Shop our Big Takeover store for back issues, t-shirts & CDs
Follow The Big Takeover
Photos by Lou Bilotti.
Avant-rock trailblazer Adrian Belew brought his quartet to the Arcada Theatre with fresh material from 2019’s Pop-Sided album. Featuring songs like “Everybody’s Sitting” and its tuneful critique of modern inertia, the collection is Belew’s first conventional solo outing in a decade outside of his experimental Flux series – although the word “conventional” is dubious descriptor for this artist. The concert topped two hours and spanned Belew’s four decades as a frontman. Songs representing stints with psychedelic pop heroes the Bears, prog-rock titans King Crimson, and early days with uncategorizable legend Frank Zappa rubbed shoulders with Belew’s solo favorites like “Beat Box Guitar.”
In addition to the inimitable twang bar heroics of songs like “Ampersand” and “Young Lions,” Belew was also in fine voice during songs like the expressive and emotive “Matte Kudasai,” the bouncy “Big Blue Sun,” manic “Fish Head,” and the persistently relevant environmental polemic “Men in Helicopters.”
Belew introduced his new songs with relatable stories. “I’ve noticed through my brief life that I worry about things, and most of them never happen,” said Belew while setting up “Wait to Worry.” “My new mantra is the name of this song.”
The guitarist was good-natured and at ease with the crowd, even when levying a humorous threat – Belew promised to slay everyone with sonic overload, “in the nicest way possible.” He took time to show off his wardrobe, too. “So, I was walking past a yard sale in Las Vegas for Liberace’s stuff,” he said, modeling a fresh pair of trim and sparkly black loafers, ideally suited for triggering the multitude of sonic treatments and effects pedals at his feet.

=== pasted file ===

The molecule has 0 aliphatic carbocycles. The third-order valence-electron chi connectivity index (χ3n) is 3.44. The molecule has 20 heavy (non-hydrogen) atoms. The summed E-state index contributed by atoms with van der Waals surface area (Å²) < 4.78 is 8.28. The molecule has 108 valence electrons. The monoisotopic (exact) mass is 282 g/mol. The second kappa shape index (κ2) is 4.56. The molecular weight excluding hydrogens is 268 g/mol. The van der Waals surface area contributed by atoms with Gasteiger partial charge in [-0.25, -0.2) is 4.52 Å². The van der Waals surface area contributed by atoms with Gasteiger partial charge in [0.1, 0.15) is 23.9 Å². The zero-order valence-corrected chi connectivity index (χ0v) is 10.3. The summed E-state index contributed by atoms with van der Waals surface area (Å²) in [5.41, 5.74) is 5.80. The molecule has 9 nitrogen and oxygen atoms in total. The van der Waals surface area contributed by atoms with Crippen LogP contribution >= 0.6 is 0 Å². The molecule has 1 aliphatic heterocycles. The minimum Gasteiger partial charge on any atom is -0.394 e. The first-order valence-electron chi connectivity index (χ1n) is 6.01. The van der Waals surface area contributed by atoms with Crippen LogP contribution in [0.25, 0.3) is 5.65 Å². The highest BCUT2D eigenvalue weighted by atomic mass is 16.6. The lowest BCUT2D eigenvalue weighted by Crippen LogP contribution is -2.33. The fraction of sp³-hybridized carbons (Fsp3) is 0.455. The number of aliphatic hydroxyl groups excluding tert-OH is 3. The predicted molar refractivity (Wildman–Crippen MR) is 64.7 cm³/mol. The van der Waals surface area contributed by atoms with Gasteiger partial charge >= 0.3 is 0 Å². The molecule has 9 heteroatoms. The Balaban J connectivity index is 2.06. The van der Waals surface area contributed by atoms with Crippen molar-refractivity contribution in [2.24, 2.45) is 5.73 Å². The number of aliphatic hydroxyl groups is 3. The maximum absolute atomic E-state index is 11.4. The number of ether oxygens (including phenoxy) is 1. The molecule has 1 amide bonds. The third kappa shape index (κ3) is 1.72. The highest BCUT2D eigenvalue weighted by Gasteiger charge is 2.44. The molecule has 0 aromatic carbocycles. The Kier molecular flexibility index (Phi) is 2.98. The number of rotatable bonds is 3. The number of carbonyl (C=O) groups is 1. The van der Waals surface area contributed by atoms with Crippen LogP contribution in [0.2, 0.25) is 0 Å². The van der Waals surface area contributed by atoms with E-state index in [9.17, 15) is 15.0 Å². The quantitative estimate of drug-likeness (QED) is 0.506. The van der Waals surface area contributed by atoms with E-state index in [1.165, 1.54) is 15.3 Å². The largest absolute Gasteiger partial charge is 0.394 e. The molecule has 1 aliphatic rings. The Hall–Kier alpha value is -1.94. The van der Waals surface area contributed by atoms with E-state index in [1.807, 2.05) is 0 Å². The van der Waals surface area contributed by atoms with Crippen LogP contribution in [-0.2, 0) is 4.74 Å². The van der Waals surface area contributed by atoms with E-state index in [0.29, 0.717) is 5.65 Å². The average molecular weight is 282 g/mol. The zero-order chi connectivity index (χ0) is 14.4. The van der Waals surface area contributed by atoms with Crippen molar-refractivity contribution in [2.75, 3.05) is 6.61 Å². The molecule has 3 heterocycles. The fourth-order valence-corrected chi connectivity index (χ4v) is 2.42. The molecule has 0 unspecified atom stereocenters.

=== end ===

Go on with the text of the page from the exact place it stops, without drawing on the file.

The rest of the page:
Belew’s band included frequent associate and Crash Test Dummies veteran Saul Zonana. Zonana’s support on creative rhythm guitar, keyboard, percussion and vocal allowed Belew to play demented guitar solos unfettered during songs like “Incompetence Indifference,” “Of Bow and Drum,” and Zappa’s “City of Tiny Lights.”
Belew wasn’t the only virtuoso presenting a master class in rock technique. Longtime bassist Julie Slick was a savvy foil who filled the sound more that capably on challenging Adrian Belew Power Trio originals from 2009’s adventurous instrumental album e, and even when covering for influential bassist Tony Levin on King Crimson fare including the heavy weather of “Happy with What You Have to Be Happy With.”
A generous buy tightly-paced second set blended song to song in a delirious medley, suggesting the influence of the ever-changing sound of Belew’s own innovative Flux app. The Bears’ debut composition “Superboy” was a cathartic highlight that unfolded with youthful energy and optimism. Drummer Jordan Perlson deftly anchored the tribal thunder of “Big Electric Cat” and a string of time-twisting King Crimson favorites including “Three of a Perfect Pair,” “Frame by Frame,” “Sleepless,” and “Neal and Jack and Me.”
Belew performed surrounded by high-tech guitar paraphernalia and computer processing, which mostly behaved. In the rare moments when it acted up, as in show-closer “e2,” Belew adapted with good humor and summoned his technician for a digital rescue and special introduction. The quick fix and averted disaster spurred the band into even higher energy. Slick dug in for flurries of frenetic fretwork. Belew celebrated the ensuing and successful tightrope act with a joyful whoop.
The band encored with brain-bending King Crimson thrasher “Thela Hun Ginjeet.” Belew said that he has been closing shows with the song and its first-person account of urban paranoia for 20 years.
Zonana opened the concert with a solo set of new songs including the off-kilter guitar pop of “Come Back” and Beatlesque piano ballad “You Against the World.” Zonana introduced his new album In the Meantime by giving a copy to the youngest Belew fan he saw in the room. “It warms my heart to see the young ones,” he said, exchanging a fist bump with the boy. “You’ve got a good dad, kid.” “One Life” echoed the sinewy descent of Abbey Road’s “She’s So Heavy.” “Music is alive and well, isn’t it?,” Zonana asked afterward, receiving enthusiastic response.
More in concerts